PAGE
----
Understanding Foster Parenting: Using Administrative Data to Explore Retention. Additional Analysis Variables

01/01/2005

Analyses of foster home utilization and length of service were based on the span of time during which children were placed in the foster home, rather than licensing dates. These analyses were limited to homes in which the date of the initial license was known to occur after the dates for which child placement records were available to ensure that all placements in the home could be identified. This restriction created entry cohorts of foster parents whose entire foster parenting career could be examined.

Episodes of active foster parenting were defined as the number of days between the beginning of the first placement of a child in that home and the exit date of the last child placed in the home or the end of the study period. A gap of more than 90 days without a placement in the home signaled the start of a second episode of active foster parenting. Across the three states, between 74 and 87 percent of homes had only one episode of active foster parenting during the years studied. Among homes that were without placements for at least 90 days, only a minority were likely to subsequently resume foster parenting. All analyses of foster home utilization and foster parent length of service were based on the first episode of foster parenting.

Analysts created two measures to describe the intensity of foster care provision: occupancy rate and new placement rate. The occupancy rate was defined as the number of placement days for all children in the home divided by the number of days of foster parenting. It is equivalent to the average number of children in the home on a hypothetical day. Because episodes of active foster parenting may have included one or more periods of up to 90 days with no placements in the home, these occupancy rates are lower than those reported based on the average number of children in homes currently providing foster care.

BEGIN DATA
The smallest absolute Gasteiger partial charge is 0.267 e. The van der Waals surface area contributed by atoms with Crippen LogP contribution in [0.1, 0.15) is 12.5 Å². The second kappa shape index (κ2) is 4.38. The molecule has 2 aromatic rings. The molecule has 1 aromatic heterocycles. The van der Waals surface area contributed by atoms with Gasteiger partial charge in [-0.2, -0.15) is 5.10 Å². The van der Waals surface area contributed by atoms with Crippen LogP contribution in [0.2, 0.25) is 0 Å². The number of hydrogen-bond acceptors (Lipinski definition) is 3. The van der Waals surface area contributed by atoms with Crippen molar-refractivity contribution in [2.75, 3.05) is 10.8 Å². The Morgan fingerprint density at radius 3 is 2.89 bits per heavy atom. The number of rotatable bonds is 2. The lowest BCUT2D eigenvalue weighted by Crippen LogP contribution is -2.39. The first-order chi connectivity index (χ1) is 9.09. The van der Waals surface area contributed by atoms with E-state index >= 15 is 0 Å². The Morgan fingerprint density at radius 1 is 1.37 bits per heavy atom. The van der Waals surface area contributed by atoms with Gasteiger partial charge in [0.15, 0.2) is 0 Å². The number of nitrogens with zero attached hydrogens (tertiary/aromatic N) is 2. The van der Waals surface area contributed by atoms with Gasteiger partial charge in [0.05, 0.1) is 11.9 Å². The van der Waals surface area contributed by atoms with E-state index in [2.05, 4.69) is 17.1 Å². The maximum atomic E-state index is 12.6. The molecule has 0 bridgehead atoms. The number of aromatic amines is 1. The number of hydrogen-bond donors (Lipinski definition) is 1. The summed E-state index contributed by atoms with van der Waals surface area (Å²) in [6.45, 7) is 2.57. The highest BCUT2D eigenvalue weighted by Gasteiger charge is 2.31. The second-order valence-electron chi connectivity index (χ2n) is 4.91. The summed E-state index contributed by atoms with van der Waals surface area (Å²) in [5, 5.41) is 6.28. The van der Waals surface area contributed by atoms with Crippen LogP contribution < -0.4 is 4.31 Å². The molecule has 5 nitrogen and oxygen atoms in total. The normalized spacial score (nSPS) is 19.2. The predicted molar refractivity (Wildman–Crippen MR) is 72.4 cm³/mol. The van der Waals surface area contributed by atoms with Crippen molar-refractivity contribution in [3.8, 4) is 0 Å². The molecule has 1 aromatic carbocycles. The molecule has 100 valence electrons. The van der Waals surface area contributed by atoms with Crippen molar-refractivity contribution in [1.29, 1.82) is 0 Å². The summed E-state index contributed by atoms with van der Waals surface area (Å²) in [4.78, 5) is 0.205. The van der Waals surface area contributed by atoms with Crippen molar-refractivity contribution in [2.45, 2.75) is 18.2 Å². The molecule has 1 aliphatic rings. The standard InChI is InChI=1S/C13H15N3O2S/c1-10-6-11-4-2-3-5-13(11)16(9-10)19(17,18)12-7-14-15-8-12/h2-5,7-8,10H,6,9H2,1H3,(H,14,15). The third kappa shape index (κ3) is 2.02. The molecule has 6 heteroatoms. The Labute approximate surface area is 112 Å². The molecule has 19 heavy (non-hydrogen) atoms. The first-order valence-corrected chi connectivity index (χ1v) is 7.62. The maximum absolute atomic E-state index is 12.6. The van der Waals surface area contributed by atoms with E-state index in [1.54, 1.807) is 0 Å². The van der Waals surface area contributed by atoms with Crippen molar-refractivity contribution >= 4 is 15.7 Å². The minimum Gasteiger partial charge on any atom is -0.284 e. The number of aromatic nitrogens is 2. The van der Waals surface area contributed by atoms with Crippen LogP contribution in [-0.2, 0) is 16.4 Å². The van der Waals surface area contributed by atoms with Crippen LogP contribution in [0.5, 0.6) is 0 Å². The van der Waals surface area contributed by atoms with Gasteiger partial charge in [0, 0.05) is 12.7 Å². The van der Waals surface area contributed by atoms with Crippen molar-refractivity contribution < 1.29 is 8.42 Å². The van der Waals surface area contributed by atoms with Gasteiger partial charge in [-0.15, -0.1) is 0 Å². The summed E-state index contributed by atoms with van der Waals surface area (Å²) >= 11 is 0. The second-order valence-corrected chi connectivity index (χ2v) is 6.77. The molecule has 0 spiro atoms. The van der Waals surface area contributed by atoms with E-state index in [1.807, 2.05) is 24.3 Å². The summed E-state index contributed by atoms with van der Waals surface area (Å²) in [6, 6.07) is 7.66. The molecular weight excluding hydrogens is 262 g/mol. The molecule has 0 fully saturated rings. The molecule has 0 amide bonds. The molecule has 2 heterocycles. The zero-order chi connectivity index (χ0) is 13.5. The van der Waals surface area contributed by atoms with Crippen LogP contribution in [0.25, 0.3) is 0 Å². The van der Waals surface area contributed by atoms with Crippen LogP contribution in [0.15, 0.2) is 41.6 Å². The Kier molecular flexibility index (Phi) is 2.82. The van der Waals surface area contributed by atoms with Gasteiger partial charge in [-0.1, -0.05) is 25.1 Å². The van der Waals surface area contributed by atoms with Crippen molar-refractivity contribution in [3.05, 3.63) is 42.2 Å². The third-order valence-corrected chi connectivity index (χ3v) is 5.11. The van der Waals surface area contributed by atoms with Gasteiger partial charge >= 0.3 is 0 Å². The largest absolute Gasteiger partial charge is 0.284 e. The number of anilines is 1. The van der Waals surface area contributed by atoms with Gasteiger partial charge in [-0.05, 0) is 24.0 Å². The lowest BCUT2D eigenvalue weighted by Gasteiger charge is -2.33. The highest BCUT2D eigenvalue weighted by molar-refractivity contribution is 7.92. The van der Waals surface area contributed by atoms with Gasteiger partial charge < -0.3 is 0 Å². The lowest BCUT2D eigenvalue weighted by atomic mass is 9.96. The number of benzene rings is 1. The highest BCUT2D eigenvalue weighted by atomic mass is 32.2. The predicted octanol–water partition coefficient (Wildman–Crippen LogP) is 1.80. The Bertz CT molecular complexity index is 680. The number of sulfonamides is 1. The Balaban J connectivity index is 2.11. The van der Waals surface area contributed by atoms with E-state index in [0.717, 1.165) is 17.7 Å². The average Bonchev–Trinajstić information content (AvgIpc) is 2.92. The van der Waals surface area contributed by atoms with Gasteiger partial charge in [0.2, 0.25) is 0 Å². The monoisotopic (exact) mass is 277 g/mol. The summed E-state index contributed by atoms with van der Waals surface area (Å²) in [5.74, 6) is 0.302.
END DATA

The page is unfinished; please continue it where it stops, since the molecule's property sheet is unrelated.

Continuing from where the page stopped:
To describe variations in the extent to which foster parents dealt with different children over time, the new placement rate was calculated as the number of new placements in a home, divided by the number of days in the first episode of foster parenting. The resulting figure was multiplied by 365 to create an annualized rate. A home with six new placements during 2 years of active foster parenting would have a new placement rate of 3; whereas a home with six new placements during 6 months of foster parenting would have a new placement rate of 12. Note that this formula can yield very high rates for foster homes that care for children for very short periods of time. A home that provided care to four children for 2 days, and had no other foster placements, would have an annualized rate of 4 ÷ 2 × 365, or 730. Very high rates for some groups are likely to represent short time in foster parenting, rather than homes that care for hundreds of children annually.

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